Made to Break: Technology and Obsolescence in America

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Harvard University Press, Jun 30, 2009 - Technology & Engineering - 336 pages
Listen to a short interview with Giles Slade Host: Chris Gondek - Producer: Heron & Crane If you've replaced a computer lately--or a cell phone, a camera, a television--chances are, the old one still worked. And chances are even greater that the latest model won't last as long as the one it replaced. Welcome to the world of planned obsolescence--a business model, a way of life, and a uniquely American invention that this eye-opening book explores from its beginnings to its perilous implications for the very near future. Made to Break is a history of twentieth-century technology as seen through the prism of obsolescence. America invented everything that is now disposable, Giles Slade tells us, and he explains how disposability was in fact a necessary condition for America's rejection of tradition and our acceptance of change and impermanence. His book shows us the ideas behind obsolescence at work in such American milestones as the inventions of branding, packaging, and advertising; the contest for market dominance between GM and Ford; the struggle for a national communications network, the development of electronic technologies--and with it the avalanche of electronic consumer waste that will overwhelm America's landfills and poison its water within the coming decade. History reserves a privileged place for those societies that built things to last--forever, if possible. What place will it hold for a society addicted to consumption--a whole culture made to break? This book gives us a detailed and harrowing picture of how, by choosing to support ever-shorter product lives we may well be shortening the future of our way of life as well.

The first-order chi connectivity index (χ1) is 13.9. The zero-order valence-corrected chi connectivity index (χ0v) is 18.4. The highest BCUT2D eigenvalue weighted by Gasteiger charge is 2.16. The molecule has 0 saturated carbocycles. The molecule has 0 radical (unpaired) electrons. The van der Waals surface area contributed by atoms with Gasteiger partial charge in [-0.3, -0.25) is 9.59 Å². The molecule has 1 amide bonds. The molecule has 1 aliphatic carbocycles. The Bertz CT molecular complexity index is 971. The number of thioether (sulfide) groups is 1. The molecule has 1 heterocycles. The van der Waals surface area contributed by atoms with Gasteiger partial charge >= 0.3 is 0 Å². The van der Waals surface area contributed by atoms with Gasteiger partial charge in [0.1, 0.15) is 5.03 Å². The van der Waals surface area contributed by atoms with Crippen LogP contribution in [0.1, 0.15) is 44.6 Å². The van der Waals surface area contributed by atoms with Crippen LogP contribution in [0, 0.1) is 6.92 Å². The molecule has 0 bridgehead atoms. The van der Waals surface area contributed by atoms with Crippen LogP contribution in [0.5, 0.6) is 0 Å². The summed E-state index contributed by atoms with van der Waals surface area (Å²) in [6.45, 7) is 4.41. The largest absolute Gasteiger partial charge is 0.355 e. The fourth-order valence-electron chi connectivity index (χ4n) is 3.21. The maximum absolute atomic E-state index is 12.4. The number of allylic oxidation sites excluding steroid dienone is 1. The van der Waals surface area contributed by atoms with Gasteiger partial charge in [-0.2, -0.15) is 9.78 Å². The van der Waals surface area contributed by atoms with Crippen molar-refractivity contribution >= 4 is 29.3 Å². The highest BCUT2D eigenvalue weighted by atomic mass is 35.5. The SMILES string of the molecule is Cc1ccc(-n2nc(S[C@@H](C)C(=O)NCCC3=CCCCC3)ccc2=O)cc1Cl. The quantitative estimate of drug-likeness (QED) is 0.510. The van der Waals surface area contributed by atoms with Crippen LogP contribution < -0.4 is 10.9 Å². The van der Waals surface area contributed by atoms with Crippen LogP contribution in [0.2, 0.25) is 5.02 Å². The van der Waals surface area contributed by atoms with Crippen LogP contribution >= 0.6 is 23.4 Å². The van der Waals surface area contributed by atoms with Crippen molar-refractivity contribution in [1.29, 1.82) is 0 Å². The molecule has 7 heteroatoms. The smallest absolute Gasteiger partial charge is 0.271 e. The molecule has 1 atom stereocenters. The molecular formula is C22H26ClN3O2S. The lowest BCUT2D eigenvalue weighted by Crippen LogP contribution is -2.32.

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User Review  - timtom - LibraryThing

This book sheds light into the practice of planned obsolescence, one that is as crucial to a consumerist economy as advertisement and private credit, although sadly less known. Unfortunately, the most ... Read full review

LibraryThing Review

User Review  - EvaCatHerder - LibraryThing

Generally I enjoyed the book although I found the subject matter disturbing. I have continued to read about this subject and it just makes me more and more frustrated with our throw-away economy ... Read full review


1 Repetitive Consumption
2 The Annual Model Change
3 Hard Times
4 Radio Radio
5 The War and Postwar Progress
6 The Fifties and Sixties
7 Chips
8 Weaponizing Planned Obsolescence
9 Cell Phones and EWaste

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